Light Opal has white or light appearance. It has a light or pale background and often displays red, green and blue pinfire. This is the most abundant and affordable type of opal. It usually origin from South Australian fields though some from other areas.
Crystal opal is transparent and is pure opal (hydrated silica.) It typically has sharp clarity of diffracted color visible from within and on the surfaces of the opal. When held out of the direct light, crystal opal displays some of the most intense opal color. And White opal is the most common type of precious opal and is translucent with a creamy appearance which dominates the diffracted colors. All of the opal fields produce white opal with most of it being mined in Coober Pedy.
Black or darkish bodied opal with bright specs of colour. This is chemically treated Limestone matrix with precious opal in voids. Not common. Andamooka South Australia opal field is the main mining area of Andamooka Matrix Opal.
Precious opal with a grey or darkish appearance when viewed from the front. Dark opal is relatively abundant.
Usually Lightning Ridge area in NSW or Mintabie in South Australia
Rarer than light or dark opal.
Black opal is principally found at Lightning Ridge in New South Wales, Australia. This magnificent gemstone is the most valuable form of opal. It's dark background color, usually black, blue, brown or gray, sets the spectral colors ablaze much like a storm cloud behind a rainbow. Black Opal is a gemstone that has had an important effect overseas, as a product of Australia. It requires a precise meaning so that the quality of this gem can be meaningfully established.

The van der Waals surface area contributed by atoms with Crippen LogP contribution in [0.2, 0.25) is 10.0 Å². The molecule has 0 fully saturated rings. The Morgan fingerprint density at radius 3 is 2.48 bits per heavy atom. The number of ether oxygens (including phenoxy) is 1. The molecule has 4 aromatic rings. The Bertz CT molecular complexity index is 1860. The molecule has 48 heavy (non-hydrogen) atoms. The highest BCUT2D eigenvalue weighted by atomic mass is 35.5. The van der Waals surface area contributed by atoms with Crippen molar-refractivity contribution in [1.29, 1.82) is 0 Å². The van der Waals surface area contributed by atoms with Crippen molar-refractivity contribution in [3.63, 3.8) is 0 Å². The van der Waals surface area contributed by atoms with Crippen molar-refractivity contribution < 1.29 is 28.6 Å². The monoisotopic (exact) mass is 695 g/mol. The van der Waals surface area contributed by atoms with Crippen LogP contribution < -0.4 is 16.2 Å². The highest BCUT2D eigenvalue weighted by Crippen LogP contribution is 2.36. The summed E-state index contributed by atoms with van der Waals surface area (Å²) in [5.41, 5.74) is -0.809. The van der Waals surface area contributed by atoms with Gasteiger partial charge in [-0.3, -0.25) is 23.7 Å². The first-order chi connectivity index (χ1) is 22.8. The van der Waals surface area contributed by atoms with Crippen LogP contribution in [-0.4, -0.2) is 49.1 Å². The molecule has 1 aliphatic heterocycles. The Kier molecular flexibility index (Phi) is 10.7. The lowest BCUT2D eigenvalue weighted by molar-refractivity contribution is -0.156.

Whether an opal is a black or not can be determined by nearly closing ones eyes and squinting at the face of the stone. All colours are ignored and the overall body tone (blackness level) can then be seen. When this is compared to the scale of blackness given in Figure 1 below it is possible to identify how black the stone is.
Only stones achieving values N1 to N4 on this scale are considered black opals - attracting the additional value associated of this class of opal.
In addition to solid opal, a number of other varieties composite opal are widely available. Composite stones are generally more affordable than solid stones as beautiful slices, instead of opal stone as a whole, are cut from previous opal stone and being used. In all cases, thin slices of opal are glued to a backing of black backing material to enhance the bright colour of opal slice.
While most composite stones are made from natural opal, occasionally synthetic opal is used in doublets or triplets.
Doublets are made by gluing slices of precious opal to a common opal (potch) backing with blackened cement, usually an epoxy resin. The dark backing enhances the colors of the opal. When the backing is brown ironstone it is often called a boulder doublet.
Thin slice of precious crystal opal glued between crystal cap on top and black backing.
Thin chips of precious crystal opal glued onto black backing, can be used in doublets, triplets or on watch faces.